Cold medications are generally prescribed to individuals suffering from the common colds, cough, bronchitis, or other respiratory conditions.
There is no good scientific evidence that cold medications reduce the severity of coughs. The cold medications do relieve the symptoms of colds and other cold-related illnesses and may relieve the pain associated with colds. There is no evidence, however, that cold medications to prevent or reduce the incidence of recurrent colds. In fact, a study by the National Center for Complementary and Alternative Medicine (NCCAM) at the National Institutes of Health reported that there is no evidence that any cough suppressant, at least for the duration of a cold, reduces the severity of colds.
Natural cough suppressants, on the other hand, have been shown to significantly reduce the frequency and severity of colds and respiratory infections. Natural products also seem to be effective at reducing and eliminating mucus production, which helps prevent the onset of a cold. However, a recent study published in the American Journal of Preventive Medicine reported that natural cough suppressants were ineffective at reducing the severity of colds or controlling the occurrence of a cold. The researchers concluded that there was no strong evidence for or against the effectiveness of natural cough suppressants. This is an important issue, because a cough can be caused by more than one thing.
Cough suppressants that contain ephedra were shown to reduce the severity of coughs. These products were available in both prescription and over-the-counter versions. The studies that determined the effectiveness of these cough suppressants were conducted on animals. A report from the FDA, however, concluded that clinical trials of these products had not been conducted, so the effectiveness of these products has not been established. Ephedra users, therefore, must rely on testimonials and on their own observations to determine if these medications work.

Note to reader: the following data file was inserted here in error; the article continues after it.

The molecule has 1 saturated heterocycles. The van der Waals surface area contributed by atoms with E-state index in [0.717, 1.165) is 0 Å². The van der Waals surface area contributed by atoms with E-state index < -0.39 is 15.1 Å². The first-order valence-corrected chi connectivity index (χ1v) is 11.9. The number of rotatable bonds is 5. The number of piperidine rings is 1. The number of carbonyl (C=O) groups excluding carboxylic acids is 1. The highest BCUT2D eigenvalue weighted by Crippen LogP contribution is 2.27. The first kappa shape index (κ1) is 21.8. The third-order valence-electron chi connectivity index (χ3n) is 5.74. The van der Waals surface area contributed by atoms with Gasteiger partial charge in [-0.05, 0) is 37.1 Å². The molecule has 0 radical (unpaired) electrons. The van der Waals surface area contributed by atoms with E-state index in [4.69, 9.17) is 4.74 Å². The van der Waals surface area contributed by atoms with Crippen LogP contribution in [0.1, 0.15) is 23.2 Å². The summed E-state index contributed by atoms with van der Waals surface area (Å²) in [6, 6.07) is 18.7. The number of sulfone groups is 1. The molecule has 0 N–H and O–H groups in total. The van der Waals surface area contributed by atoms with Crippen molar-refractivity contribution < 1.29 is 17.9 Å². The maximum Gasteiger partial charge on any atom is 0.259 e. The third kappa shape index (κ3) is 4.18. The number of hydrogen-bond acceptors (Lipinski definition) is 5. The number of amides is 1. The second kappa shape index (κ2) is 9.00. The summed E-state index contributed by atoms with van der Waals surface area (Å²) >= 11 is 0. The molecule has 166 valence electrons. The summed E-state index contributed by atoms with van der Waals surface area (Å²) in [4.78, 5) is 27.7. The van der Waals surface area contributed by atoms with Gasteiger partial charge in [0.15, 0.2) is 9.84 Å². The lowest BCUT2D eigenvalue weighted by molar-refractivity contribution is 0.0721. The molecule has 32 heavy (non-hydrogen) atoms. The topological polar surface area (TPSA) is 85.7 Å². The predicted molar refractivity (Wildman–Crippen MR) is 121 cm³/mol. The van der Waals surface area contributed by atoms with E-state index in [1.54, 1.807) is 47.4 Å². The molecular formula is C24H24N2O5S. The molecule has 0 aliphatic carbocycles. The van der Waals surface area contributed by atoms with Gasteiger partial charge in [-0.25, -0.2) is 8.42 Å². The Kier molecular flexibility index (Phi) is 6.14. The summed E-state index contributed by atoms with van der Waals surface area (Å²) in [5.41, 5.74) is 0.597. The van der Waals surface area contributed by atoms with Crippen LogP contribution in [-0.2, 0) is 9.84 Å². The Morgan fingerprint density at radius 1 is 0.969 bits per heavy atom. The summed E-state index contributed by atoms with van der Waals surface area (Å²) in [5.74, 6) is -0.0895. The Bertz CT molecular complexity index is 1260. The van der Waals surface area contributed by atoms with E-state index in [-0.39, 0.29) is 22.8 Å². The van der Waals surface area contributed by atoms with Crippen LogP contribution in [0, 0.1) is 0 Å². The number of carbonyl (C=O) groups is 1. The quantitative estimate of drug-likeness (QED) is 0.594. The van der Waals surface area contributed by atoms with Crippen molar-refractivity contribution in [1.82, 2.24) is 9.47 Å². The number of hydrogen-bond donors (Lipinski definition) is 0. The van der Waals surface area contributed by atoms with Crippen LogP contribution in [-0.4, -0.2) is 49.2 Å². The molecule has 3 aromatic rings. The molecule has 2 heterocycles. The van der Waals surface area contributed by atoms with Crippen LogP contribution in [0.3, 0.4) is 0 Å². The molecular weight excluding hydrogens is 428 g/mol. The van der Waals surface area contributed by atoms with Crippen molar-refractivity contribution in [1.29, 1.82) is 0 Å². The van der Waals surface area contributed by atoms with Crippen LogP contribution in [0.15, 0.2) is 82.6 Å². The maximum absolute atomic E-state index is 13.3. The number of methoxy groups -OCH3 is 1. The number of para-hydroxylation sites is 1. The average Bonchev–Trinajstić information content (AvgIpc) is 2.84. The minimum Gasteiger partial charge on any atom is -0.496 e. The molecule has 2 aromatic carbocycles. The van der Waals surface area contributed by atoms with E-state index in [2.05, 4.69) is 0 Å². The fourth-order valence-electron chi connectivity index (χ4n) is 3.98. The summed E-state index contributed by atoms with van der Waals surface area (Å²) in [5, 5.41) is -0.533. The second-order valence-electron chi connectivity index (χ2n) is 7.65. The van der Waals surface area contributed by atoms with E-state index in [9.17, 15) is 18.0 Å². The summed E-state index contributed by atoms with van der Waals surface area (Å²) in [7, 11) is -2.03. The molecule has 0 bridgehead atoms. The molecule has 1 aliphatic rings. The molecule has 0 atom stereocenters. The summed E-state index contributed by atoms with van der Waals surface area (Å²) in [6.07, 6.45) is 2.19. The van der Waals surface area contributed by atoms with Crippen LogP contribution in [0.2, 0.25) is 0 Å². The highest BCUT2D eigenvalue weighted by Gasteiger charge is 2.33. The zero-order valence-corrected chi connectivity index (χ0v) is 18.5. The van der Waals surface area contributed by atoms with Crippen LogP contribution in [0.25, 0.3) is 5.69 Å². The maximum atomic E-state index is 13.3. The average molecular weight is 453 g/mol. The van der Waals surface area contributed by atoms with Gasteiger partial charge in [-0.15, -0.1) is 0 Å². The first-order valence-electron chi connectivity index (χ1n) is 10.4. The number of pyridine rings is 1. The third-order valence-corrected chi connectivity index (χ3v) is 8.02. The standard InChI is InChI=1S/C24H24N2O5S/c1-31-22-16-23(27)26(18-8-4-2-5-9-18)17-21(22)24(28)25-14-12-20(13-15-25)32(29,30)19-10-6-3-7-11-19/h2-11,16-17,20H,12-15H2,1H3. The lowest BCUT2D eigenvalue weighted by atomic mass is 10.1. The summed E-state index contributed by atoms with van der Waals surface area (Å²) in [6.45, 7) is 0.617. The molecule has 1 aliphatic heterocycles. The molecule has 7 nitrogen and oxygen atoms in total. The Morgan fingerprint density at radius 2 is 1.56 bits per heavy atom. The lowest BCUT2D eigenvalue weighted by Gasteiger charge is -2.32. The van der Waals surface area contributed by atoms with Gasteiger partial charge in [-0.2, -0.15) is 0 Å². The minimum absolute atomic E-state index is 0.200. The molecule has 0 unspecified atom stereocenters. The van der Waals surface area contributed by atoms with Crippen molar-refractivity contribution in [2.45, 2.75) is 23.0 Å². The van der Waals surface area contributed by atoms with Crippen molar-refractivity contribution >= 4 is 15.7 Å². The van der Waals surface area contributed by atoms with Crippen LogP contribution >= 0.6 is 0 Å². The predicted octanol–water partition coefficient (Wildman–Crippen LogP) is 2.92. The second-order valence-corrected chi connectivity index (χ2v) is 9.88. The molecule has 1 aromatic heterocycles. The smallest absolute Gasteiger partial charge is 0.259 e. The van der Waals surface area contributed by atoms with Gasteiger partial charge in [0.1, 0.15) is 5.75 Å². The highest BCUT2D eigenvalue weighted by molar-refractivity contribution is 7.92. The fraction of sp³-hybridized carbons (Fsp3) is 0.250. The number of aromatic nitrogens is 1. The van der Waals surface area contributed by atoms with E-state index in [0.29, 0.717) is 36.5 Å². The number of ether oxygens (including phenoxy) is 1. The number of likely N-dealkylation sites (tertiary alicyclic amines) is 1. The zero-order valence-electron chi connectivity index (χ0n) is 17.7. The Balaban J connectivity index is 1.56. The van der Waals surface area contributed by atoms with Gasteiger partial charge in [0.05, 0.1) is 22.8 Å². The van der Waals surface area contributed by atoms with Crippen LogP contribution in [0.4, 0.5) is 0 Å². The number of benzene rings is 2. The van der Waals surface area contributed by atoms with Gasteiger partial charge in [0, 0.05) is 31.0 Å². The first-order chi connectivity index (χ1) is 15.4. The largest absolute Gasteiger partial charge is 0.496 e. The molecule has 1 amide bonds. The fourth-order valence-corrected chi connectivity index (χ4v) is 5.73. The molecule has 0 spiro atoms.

The most commonly prescribed cold medication is paracetamol.
Paracetamol is available as a tablet or a liquid spray. When taken with food or milk, paracetamol helps to treat minor coughs. Unfortunately, studies suggest that paracetamol is ineffective at reducing the severity or frequency of colds.
Another common cold medication that is sometimes prescribed is cough suppressants containing guggulipid. and aminophylline, which act similarly to aspirin. They are effective for treating mild to moderate coughs and are often prescribed to treat acute colds, as well as to treat recurrent or acute colds and flu symptoms.
The most popular brand of cough medicine in the United States is Sudafed, which is available in both an over-the-counter and prescription form. Sudafed works by reducing coughing episodes. But it has not been approved by the FDA for treating colds. The manufacturer recommends that patients taking Sudafed take the medicine only when they experience a typical cold attack.
Because all of these cough medicines reduce the frequency and severity of colds, most doctors will not recommend taking them long term unless they absolutely have to. If you have an allergy to aspirin or any of the ingredients in these cough medicines, you should consult your doctor before starting any type of treatment, whether prescription or over-the-counter. Many people are allergic to aspirin, and they should avoid using aspirin during an allergic reaction.
Some people take their own cough medicine by snacking on cough suppressants after a meal. It is important, however, to use caution when you are taking cough medicines without consulting your doctor. If you take aspirin, always read the dosage carefully and never stop taking them abruptly. You should also never try to self medicate and should seek medical advice if you have serious allergies.